Slayers: The Book of Spells is a collection of three self-contained OVAs, which are set prior to the start of the first season of the Slayers anime series and features Lina Inverse and Naga the Serpent. All three OVAs were directed by Hiroshi Watanabe and were released in Japan between July 25, 1996 and May 25, 1997. ADV Films licensed the OVAs and released them first on VHS, and later on DVD, in North America. As of this writing, it’s unclear if anyone currently has the rights to Slayers: The Book of Spells in North America.

The first OVA is titled, “The Scary Chimera Plan,” and it sees an alchemist named Diol requesting Lina’s help for one of his experiments. When she finds out that he plans to use her in creating a super chimera that would combine her with a lesser demon and a sea serpent, Lina angrily turns him down. At this point, Naga the Serpent (Lina’s on-and-off again companion) arrives and agrees to the plan, which angers Lina even more and she destroys Diol’s lab.

About a month later, the two are attacked and Lina accidentally knocks out Naga with one of her spells. It turns out Diol is the one behind the attack, and that he has created 10 clones of Naga with hair that he found in his lab. When Lina sees and hears the laughter of all of the Naga clones, she collapses. Vista, a brigand with a grudge against Lina and the sponsor of Diol’s experiments, gets involved in the story at this point as well. Meanwhile, Naga misunderstands why Lina has disappeared and tries to find her. Naga encounters all the clones, and they become attached to her. Thanks to Naga’s misunderstanding and all the clones, they find and rescue Lina.

This OVA was quite amusing, especially with the village people hating Naga’s laugh. There’s one particular person in the village who’s always seen praying to their god whenever they hear Naga’s laugh. They found Naga’s lone laugh annoying enough but hearing it from 11 Nagas in unison is just too much. Naga is part of the group of female characters from the late 1980’s and the 1990’s known for their laughs, and she joins such characters as Kodachi from Ranma 1/2 and Nanami from Revolutionary Girl Utena in this club.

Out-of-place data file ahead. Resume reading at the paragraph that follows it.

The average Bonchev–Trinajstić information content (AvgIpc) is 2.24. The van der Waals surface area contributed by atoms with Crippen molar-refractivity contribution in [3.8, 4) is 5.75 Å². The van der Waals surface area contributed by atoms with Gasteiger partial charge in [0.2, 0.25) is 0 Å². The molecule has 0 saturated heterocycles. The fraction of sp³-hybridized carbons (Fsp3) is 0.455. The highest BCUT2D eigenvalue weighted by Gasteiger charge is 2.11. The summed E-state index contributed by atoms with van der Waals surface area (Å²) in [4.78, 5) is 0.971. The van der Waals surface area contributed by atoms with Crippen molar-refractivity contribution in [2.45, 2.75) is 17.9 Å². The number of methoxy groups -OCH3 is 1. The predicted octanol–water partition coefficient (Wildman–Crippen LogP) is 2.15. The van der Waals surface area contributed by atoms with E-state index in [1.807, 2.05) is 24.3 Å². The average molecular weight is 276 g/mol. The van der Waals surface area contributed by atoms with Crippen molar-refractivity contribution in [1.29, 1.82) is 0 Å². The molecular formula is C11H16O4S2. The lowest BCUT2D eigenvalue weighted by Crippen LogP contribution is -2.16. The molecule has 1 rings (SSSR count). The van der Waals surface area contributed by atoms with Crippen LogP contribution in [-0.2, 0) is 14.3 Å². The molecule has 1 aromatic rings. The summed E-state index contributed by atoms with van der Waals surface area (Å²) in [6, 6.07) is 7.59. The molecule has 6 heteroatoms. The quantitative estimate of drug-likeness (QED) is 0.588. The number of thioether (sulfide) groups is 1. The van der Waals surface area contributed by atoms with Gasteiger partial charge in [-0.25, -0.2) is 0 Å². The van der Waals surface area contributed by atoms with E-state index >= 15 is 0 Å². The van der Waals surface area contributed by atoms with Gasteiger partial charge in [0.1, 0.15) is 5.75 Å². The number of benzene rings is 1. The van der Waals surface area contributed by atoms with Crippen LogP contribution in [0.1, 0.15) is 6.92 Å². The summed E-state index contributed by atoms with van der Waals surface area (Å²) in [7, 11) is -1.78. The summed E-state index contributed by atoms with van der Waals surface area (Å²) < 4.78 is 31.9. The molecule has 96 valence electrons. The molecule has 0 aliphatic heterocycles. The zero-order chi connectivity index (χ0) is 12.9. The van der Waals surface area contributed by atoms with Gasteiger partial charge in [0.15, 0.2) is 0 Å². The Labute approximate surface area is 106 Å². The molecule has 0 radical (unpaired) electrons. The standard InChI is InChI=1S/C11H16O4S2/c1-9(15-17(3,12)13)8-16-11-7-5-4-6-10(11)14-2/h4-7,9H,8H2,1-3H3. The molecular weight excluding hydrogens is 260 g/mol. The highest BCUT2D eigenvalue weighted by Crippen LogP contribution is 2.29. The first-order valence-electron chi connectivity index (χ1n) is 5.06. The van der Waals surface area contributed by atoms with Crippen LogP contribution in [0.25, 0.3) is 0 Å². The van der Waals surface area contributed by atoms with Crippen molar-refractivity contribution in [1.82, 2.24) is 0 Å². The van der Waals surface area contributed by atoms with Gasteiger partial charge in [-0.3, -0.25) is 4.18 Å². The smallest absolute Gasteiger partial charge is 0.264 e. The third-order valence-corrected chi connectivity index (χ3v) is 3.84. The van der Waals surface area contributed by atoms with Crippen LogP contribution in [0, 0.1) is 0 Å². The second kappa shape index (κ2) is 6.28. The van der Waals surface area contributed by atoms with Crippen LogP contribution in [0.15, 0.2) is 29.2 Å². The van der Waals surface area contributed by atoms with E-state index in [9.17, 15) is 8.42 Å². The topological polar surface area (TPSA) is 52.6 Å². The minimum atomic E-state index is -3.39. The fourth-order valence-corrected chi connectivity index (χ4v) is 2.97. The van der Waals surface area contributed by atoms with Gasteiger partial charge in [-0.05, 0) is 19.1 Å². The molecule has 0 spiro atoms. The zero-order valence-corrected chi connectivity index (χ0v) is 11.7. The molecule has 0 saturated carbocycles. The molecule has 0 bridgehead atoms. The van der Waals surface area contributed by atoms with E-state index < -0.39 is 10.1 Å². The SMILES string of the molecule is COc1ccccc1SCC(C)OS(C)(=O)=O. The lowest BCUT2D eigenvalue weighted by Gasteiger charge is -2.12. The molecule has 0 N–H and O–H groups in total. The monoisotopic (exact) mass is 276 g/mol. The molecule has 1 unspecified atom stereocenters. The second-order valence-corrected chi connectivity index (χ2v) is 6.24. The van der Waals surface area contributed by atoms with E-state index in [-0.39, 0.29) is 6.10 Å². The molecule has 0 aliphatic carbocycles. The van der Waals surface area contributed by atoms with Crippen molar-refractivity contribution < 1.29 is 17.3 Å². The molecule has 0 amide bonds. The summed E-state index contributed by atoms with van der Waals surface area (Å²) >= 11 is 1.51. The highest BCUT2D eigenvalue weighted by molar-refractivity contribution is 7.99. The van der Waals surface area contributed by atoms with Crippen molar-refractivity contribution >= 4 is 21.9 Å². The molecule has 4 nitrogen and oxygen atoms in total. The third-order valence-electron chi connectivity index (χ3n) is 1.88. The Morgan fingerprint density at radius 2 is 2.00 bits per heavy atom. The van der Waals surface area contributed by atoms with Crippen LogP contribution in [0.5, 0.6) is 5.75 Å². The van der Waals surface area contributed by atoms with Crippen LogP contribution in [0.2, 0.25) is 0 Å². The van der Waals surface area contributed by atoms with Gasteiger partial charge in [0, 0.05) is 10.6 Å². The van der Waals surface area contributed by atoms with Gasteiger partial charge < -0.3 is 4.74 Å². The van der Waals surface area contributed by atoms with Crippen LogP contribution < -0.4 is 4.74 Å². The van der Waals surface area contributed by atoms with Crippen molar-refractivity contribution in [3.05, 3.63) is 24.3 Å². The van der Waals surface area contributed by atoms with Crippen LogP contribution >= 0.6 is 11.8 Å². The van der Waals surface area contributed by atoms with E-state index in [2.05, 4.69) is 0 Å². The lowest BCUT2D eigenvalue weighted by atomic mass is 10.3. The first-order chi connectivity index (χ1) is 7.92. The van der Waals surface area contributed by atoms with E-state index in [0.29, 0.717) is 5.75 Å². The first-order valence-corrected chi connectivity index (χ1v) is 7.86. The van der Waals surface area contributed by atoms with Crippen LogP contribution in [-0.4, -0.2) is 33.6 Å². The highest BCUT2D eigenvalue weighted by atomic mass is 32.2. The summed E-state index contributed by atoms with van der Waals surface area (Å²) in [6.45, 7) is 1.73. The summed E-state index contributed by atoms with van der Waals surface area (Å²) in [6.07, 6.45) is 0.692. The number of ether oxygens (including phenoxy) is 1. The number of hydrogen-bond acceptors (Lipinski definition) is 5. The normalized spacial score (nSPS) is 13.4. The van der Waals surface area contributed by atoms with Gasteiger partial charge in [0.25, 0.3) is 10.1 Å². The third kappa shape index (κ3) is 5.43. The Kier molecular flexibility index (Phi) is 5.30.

I think this OVA holds up pretty well when compared to the Slayers television anime series, but just doesn’t quite match the other in quality. Admittedly, the animation looks dated, because you can obviously tell that it was made in the mid-1990’s. Another complaint I had, which is one I have for all three OVAs, is how much fanservice was emphasized with Naga. If it felt like the fanservice added something of value, I wouldn’t have minded it so much. But the fanservice shots felt like they were randomly thrown in.

The second OVA is titled, “Jeffrey’s Knighthood,” and it sees a woman named Josephine contacting Lina and Naga, asking them to tutor her son Jeffrey to become a member of the royal guard. Josephine has hired actors to pose as brigands so Jeffrey can easily defeat then and gain confidence. It turns out Jeffrey is small and clumsy and has a bad habit of blundering headstrong into battle to show off. Josephine watches from the shadows, with a bag over her head to hide her identity. She beats up anyone who says anything negative about Jeffrey, and her son is too dim-witted to realize it’s her and believes he’s constantly seeing the same passing pedestrian. This goes on for a while, and the OVA ends with a twist.

Of the three OVAs included in Slayers: The Book of Spells, I thought “Jeffrey’s Knighthood” was the weakest one. There were some interesting ideas going into it, but the execution left a lot to be desired. Jeffrey’s portrayal was a real turn-off to me. It would have been possible to get humor out of his character by having him being slightly idiotic, but his portrayal depicted him being such an idiot that he came across as annoying rather than humorous. While all three OVAs include humor in them, I laughed the least during “Jeffrey’s Knighthood,” because I found very little that was truly funny.

The final OVA is titled, “Mirror, Mirror.” Lina and Naga are in pursuit of Lagan, a magic user who has absconded with a mirror that is supposedly able to make an exact copy of the person who is looking into it. The copy would have the same knowledge and skills as the original but would be opposite in personality and loyal to the holder of the mirror. Lina and Naga are trying to catch him in order to get the reward for Lagan’s capture.

When Lina and Naga catch up to Lagan, he uses the mirror on them and creates copies of the two women. However, he doesn’t expect what happens, and I thought the copies were quite hilarious. If you know what Lina and Naga’s personalities are, then you can probably imagine what kind of personalities their opposites would have.

I found “Mirror, Mirror” to be rather hilarious, especially after Lina and Naga’s opposites are introduced. Like with the first OVA, I was literally laughing out loud during several moments. It’s a little frustrating and disappointing that “Jeffrey’s Knighthood” couldn’t reach the humor level of the other two OVAs. If I had to choose a favorite between the three OVAs, I think I would have to select “Mirror, Mirror.” While the Naga clones in “The Scary Chimera Plan” were funny, I thought the opposites in “Mirror, Mirror” were outright hilarious.

After watching Slayers: The Book of Spells, I have to say that I think the Slayers television anime series is a little stronger. That’s not to say that Slayers: The Book of Spells is bad, but it just doesn’t quite reach the quality of the early seasons of the television anime.

Even with that opinion, I would still recommend that fans of the Slayers franchise find a way to watch Slayers: The Book of Spells. It provides more adventures in the Slayers universe, and it also gives viewers some insight into Lina before she meets Gourry, Amelia, Zelgadis, and the others.

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